Monday, May 27, 2013

Nico Rosberg dominates the 2013 Monaco Grand Prix

Nico Rosberg dominated in Monaco to take his seconds win exactly 30 years after his father and ex-World Champion Keke Rosberg picked up his second winners trophy around the famed Grand Prix street circuit. In what is his hometown, Nico Rosberg drove a faultless race a midst two safety car periods and one restart.

Rosberg controlled the pace from the front over the course of the entire race to lead the Red Bulls of Sebastian Vettel and Mark Webber. Managing restarts behind the safety car three times, the Germans chances of winning never looked in doubt as he managed the gap to compatriot Vettel who was never a real threat to his lead.

The incident packed race saw some heavy crashes with Felipe Massa bringing out the first safety car of the season in a carbon copy crash to his accident in FP3. Pastor Maldonado was launched into the barriers by Max Chilton at Tabac to bring the red flag out after the barriers cocooned the Venezuelan and as a result came in the way of and damaged Jules Bianchi's Marussia. The final Safety car period was caused by the accident prone Frenchman who ploughed into the back of Daniel Ricciardo at the end of the tunnel.

With Mercedes locking out the front row for qualifying and considering their dominant pace all weekend, the Merc's could have finished one two had they not left their first stop for as late as they did. Massa's crash and the subsequent safety car meant that both Merc's had to be brought in at the same time, but with Hamilton losing about six seconds in the second sector, both the Red Bulls made it past the Briton and into podium positions for the rest of the race. Hamilton tried every way possible, but couldn't find a way past the Australian.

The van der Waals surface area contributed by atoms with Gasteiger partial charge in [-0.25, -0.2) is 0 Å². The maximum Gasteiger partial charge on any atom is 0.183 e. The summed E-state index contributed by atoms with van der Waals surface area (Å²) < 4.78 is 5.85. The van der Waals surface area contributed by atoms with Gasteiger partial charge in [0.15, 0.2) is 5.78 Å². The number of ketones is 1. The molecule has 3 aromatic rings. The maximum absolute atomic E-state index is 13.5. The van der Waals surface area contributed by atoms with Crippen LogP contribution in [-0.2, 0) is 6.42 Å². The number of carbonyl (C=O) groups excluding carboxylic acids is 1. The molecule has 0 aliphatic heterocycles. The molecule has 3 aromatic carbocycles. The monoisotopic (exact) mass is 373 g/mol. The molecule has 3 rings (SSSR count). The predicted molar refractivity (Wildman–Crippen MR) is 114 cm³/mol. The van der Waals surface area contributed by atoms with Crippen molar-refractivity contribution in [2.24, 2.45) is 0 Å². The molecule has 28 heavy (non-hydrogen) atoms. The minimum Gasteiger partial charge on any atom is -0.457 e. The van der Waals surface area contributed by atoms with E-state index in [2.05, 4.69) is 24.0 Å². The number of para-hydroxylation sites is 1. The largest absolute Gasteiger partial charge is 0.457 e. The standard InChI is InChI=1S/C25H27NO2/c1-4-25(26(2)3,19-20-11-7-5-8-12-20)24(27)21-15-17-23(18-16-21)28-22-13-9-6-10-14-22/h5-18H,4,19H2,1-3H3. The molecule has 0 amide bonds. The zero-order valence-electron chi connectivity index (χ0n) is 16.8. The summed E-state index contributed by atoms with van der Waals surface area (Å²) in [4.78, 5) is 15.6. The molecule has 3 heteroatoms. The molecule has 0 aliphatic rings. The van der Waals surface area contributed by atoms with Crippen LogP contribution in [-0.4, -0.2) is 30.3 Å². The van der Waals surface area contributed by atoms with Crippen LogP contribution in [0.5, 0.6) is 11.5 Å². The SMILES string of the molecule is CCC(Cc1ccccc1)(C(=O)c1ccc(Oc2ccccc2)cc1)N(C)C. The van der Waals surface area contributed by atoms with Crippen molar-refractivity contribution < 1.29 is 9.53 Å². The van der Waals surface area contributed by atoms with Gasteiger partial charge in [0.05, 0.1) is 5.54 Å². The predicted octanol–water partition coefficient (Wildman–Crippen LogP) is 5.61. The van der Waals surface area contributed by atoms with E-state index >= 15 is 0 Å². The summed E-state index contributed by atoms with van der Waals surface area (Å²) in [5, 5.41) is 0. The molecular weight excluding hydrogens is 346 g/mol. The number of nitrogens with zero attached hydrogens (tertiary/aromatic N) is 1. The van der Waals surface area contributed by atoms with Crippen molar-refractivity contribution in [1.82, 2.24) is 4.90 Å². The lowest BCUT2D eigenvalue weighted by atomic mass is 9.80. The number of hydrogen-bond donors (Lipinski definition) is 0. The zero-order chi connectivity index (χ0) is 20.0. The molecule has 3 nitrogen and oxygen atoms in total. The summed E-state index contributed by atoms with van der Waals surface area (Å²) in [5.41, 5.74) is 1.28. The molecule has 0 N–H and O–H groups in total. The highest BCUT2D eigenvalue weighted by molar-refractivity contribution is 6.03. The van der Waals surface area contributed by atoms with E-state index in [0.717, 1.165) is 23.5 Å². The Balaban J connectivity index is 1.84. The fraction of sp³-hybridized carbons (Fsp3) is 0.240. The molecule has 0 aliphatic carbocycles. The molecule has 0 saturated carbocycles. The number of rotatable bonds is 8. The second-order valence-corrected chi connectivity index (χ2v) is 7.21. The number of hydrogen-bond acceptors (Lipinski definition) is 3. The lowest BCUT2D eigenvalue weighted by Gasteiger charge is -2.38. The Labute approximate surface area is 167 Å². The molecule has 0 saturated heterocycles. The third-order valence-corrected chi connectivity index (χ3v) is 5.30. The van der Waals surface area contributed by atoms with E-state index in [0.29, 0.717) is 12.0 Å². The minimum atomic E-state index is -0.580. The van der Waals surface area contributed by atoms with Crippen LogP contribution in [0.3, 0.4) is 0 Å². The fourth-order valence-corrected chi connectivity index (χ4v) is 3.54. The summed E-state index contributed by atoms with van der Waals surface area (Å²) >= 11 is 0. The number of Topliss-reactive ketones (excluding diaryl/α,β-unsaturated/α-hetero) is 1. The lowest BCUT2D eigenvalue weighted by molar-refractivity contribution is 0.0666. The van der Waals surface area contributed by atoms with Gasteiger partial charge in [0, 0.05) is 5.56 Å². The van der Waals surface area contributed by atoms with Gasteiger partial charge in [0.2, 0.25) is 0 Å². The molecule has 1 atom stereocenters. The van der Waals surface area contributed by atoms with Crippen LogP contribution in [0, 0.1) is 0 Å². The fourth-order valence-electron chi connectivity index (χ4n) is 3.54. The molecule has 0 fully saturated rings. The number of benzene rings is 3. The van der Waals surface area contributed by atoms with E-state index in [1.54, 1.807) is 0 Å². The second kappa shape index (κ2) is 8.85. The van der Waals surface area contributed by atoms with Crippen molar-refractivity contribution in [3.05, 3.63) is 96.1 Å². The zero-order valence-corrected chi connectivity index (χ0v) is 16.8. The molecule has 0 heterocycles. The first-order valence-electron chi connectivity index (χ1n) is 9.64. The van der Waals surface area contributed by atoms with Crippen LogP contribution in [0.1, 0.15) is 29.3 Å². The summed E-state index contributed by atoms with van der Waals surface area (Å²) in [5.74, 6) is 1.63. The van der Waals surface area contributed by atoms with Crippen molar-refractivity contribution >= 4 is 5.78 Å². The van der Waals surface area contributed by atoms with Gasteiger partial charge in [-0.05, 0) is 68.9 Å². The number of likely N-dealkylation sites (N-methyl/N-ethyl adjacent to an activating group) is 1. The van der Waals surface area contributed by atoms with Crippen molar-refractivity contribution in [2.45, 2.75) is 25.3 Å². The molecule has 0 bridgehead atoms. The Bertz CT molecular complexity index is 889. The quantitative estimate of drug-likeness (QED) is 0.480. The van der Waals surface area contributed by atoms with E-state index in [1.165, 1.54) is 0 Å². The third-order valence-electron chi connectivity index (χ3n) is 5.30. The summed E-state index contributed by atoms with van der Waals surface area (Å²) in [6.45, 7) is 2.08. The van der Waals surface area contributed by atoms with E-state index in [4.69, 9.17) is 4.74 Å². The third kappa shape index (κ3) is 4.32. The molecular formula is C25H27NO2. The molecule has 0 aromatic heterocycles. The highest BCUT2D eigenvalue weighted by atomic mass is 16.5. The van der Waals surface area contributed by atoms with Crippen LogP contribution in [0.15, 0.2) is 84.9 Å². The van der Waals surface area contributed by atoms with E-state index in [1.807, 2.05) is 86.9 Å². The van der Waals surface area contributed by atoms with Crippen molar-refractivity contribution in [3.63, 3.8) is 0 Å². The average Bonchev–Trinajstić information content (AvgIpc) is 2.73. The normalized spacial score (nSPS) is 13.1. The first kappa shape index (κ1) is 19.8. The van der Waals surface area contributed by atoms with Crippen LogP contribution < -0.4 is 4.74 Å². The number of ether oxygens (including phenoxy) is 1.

Adrian Sutil proved that you can overtake in Monaco and he did that with two world champions into the Lowes hairpin. Finding Button and Alonso napping on two different occasions he pulled off brilliant moves to get ahead. His brave overtaking moves brought him upto a well deserved fifth position just ahead of Jenson Button.

Jenson Button and Fernand Alonso fell foul to a charging Sergio Perez who kept throwing his car between his rivals cars and the barriers into the chicane after the tunnel. They had to either take avoiding action or get into a crash. Fernando Alonso took evasive action by cutting across the chicane, but was ordered to give the place back to the Mexican by the stewards. Jenson finished a fighting sixth ahead of Alonso after an opportune move saw the Briton overtake Alonso while the latter was trying to win his place back from Sutil.

Getting away with it twice, Perez tried the same thing with Kimi Raikkonen and almost took the Iceman out with the first try with both drivers having to cut the chicane. In the second and most ambitious attempt Kimi closed the door on Perez and suffered a puncture which brought him back out in sixteenth place. A stellar drive on fresh tyres saw him get back the last points finishing position on the last lap of the race.

Sergio Perez realised the Kimi is no pushover after their contact damaged his brake ducts and resulted in a zero points haul. Jean-Eric Vergne drove a quiet race to earn decent points for his team after the sister car was taken out by Grosjean.

Behind them was Paul di Resta and Kimi Raikkonen. Di Resta had a satisfying race after a mess up in qualifying saw him knocked out in Q1 itself. The race stop after Maldonado's crash meant he could change tyres on the grid and effectively saved himself a pitstop to get himself into the points.

Though official, the race result is shrouded by the cloud of underhandedness of the Pirelli and Mercedes secret and private test after the Spanish Grand Prix. The stewards have deemed themselves not in a position to rule on the protest lodged by Ferrari and Red Bull over the test and have referred the matter to the FIA.

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